1. Limited time only! Sign up for a free 30min personal tutor trial with Chegg Tutors
    Dismiss Notice
Dismiss Notice
Join Physics Forums Today!
The friendliest, high quality science and math community on the planet! Everyone who loves science is here!

Loss of potential energy

Tags:
  1. May 22, 2015 #1
    1. The problem statement, all variables and given/known data
    upload_2015-5-22_20-54-49.png

    2. Relevant equations
    GPE=mgh

    3. The attempt at a solution
    I don't understand why the answer is B. My approach is assigning h a random value, say 10m. When the depths of water in both vessels are equal, the height is 5m. Therefore, since the mass of water in both vessels are still m, shouldn't the loss in GPE be half? I don't know why I'm wrong.
     
  2. jcsd
  3. May 22, 2015 #2

    TSny

    User Avatar
    Homework Helper
    Gold Member

    For an extended object, the gravitational potential energy is determined by the location of the center of gravity of the object. Consider the height of the center of gravity before and after.
     
  4. May 22, 2015 #3
    I still don't get one quarter. I will only get that answer if I don't consider the gain in GPE in vessel Y.
     
  5. May 22, 2015 #4

    TSny

    User Avatar
    Homework Helper
    Gold Member

    What is the initial height of the center of gravity? The final height?
     
  6. May 22, 2015 #5
    1/2h and 1/4h?
     
  7. May 22, 2015 #6

    TSny

    User Avatar
    Homework Helper
    Gold Member

    Yes. So, what are the initial and final values of gravitational PE?
     
  8. May 22, 2015 #7
    1/2mgh - 1/4mgh?
     
  9. May 22, 2015 #8

    TSny

    User Avatar
    Homework Helper
    Gold Member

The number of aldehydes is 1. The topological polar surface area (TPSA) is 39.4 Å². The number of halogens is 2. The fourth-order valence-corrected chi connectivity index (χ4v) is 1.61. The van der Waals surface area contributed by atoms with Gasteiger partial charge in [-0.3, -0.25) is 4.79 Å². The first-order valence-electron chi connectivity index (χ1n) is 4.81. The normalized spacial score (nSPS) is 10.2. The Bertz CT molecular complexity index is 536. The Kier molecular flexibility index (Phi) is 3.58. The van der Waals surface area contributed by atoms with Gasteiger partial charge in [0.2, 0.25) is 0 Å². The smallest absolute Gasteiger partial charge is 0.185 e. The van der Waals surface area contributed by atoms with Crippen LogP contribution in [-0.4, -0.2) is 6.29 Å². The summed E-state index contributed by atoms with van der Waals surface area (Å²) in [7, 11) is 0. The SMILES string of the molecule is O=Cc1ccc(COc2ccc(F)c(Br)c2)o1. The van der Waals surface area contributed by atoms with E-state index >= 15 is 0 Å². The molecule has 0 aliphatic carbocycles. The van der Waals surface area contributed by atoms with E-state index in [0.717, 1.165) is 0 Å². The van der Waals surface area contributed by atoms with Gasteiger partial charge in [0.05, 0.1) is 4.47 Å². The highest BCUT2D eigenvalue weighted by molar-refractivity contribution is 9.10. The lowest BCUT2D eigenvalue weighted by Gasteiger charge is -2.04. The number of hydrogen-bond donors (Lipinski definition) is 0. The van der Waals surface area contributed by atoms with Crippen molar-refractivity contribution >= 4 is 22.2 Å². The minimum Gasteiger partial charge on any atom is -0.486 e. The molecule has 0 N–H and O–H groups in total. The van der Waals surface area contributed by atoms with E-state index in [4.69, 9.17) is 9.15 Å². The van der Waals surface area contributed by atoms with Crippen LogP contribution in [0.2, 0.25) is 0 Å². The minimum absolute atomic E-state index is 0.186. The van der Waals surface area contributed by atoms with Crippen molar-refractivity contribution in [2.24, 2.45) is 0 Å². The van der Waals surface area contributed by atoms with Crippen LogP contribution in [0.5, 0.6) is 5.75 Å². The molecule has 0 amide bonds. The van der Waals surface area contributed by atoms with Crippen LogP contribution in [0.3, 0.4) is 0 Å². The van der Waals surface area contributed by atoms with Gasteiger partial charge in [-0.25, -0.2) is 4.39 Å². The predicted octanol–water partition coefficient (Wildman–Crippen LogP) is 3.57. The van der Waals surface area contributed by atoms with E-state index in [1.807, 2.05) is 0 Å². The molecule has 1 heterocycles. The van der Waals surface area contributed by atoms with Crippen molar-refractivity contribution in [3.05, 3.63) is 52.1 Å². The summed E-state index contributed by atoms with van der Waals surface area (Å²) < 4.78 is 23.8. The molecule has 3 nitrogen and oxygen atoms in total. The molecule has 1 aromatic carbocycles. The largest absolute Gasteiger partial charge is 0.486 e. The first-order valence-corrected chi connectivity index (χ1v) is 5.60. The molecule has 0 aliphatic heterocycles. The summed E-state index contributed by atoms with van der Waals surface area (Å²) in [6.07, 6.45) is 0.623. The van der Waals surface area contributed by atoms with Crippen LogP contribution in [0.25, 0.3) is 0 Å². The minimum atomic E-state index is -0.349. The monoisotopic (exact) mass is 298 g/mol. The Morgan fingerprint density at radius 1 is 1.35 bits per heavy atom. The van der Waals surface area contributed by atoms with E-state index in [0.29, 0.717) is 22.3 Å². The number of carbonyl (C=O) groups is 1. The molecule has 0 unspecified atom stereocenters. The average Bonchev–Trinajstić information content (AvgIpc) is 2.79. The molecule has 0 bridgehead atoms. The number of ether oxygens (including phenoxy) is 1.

OK, that would be the loss of gravitational PE.
     
  10. May 22, 2015 #9
    But how about the gain in GPE in vessel Y?
     
  11. May 22, 2015 #10

    TSny

    User Avatar
    Homework Helper
    Gold Member

    That is already taken care of. If you consider only vessel X, then the change in PE would be

    PEf - PEi = (m/2)g(h/4) - mg(h/2) = (1/8)mgh - (1/2)mgh = -(3/8)mgh.

    Vessel Y gains PE in the amount (m/2)g(h/4) = (1/8)mgh.

    Overall, there is a change of -(3/8)mgh + (1/8)mgh = -(1/4)mgh.

    But you don't need to consider each vessel individually. Just consider the entire volume of water and work with the center of gravity of the entire volume.
     
  12. May 22, 2015 #11
    Oh, thanks. I didn't know that I should use centre of gravity to solve this question. And what do you mean by an extended object?
     
  13. May 22, 2015 #12

    TSny

    User Avatar
    Homework Helper
    Gold Member

    Extended just means that the mass is spread out over some region rather than being concentrated at a point.
     
  14. May 22, 2015 #13
    Ok, thanks again:oldsmile:
     
Know someone interested in this topic? Share this thread via Reddit, Google+, Twitter, or Facebook

Have something to add?
Draft saved Draft deleted



Similar Discussions: Loss of potential energy
  1. Energy loss (Replies: 1)

  2. Loss of energy (Replies: 5)

  3. Energy Loss (Replies: 5)

  4. Loss of Energy (Replies: 0)

Loading...